Adult Batagur turtles can reach a maximum length of about 23 inches. The shell is a uniform brown, smooth and heavy, with very little indication of scute boundaries. The head is small to moderately-sized with an upturned, pointed snout and a medially notched upper jaw. The head is olive gray on top, lighter gray on the sides and bottom, with light colored jaws. Both the upper and lower jaws have a denticulated (having very small teeth or serrations) middle ridge. The plastron is orange-yellow with smaller carapace opening. During the breeding season the male assumes a much brighter coloration, the nostrils becoming pale blue, but the rest of the head an intense black, changing to a rich crimson at the neck. This crimson color extends over the whole area of the front limbs. There are four claws on each front foot. All the toes are webbed with only 4 toes on the front feet. The skin is olive gray. Males have a longer, thicker tail and are somewhat smaller than the females.
Location: Animal Not Currently At Zoo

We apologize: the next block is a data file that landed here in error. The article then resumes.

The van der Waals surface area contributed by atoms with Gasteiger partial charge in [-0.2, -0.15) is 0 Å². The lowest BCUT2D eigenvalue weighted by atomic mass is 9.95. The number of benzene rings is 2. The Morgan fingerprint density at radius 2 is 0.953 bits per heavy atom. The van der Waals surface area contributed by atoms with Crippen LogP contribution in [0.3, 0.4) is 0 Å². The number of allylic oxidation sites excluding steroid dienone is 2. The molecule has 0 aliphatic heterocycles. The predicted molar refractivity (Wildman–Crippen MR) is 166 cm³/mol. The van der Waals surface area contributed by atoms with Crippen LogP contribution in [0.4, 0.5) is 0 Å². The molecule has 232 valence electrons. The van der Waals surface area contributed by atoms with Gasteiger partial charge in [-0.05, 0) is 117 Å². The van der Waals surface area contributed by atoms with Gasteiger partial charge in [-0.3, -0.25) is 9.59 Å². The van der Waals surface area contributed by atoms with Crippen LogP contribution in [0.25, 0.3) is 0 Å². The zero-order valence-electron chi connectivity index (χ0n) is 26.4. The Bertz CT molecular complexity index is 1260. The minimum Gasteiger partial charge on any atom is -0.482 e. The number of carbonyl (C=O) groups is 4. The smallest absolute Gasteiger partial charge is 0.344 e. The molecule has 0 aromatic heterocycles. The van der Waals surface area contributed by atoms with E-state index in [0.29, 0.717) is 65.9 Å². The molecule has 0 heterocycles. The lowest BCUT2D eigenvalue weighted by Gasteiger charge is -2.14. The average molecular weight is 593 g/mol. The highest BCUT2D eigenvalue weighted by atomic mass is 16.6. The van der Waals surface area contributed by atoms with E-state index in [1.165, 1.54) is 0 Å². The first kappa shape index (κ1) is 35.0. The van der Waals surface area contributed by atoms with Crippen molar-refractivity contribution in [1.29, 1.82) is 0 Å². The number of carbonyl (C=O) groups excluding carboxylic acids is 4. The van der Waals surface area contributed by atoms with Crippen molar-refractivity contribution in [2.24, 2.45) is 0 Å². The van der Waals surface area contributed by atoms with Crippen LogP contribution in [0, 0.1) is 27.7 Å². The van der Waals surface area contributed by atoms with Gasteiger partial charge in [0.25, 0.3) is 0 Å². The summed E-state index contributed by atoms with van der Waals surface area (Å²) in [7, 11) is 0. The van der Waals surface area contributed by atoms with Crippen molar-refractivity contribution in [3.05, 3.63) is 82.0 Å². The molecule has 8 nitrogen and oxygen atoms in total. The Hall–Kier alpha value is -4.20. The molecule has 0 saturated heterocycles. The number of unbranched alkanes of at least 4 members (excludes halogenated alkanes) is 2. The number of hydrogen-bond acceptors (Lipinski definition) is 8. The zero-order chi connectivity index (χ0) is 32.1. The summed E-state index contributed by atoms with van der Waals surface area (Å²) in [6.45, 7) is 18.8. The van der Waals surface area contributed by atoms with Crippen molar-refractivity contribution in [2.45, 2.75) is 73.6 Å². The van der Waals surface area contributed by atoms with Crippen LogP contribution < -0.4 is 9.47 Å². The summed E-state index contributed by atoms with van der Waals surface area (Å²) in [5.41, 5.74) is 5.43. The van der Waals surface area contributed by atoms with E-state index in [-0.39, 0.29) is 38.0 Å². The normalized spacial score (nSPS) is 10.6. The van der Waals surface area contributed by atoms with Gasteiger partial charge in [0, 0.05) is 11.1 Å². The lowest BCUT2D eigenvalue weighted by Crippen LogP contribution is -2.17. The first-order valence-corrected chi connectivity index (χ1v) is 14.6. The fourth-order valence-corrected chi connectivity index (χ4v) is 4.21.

Future For Wildlife
Batagur turtles range from Sumatra, Thailand, Burma and the Malay Peninsula.
The habitat of the Batagur turtle includes tidal areas of the estuaries of large rivers, in brackish or even salt water.
Primary ThreatsHuman Wildlife Coexistence
Incubation: 70-112 days
Clutch size: 10-30 eggs, usually 3 clutches per season
The Batagur turtle lives in large rivers, and nests colonially on sandbanks. Most feeding occurs at high tide, when vegetation is exposed and fruits from low-hanging branches become more accessible from the water.
Nesting of batagur turtles takes place from early January to early March. A body pit is excavated, using both the fore and hind limbs, and a relatively long period (averaging 75 minutes) is spent in hiding the nest site. The eggs are brittle-shelled and elongated, about 3 inches in length. These eggs are frequently collected by the local human population, accounting for a decline in the batagur population. Under local law, one third of the eggs collected in Perak by licencees must be allowed to hatch, and the young reared until they are large enough to be safely released. However, the turtles are decreasing rapidly, possibly due to poor enforcement of the conservation regulations.
Predominantly herbivorous, preferring mangrove fruits, but will take mollusks, crustaceans and fish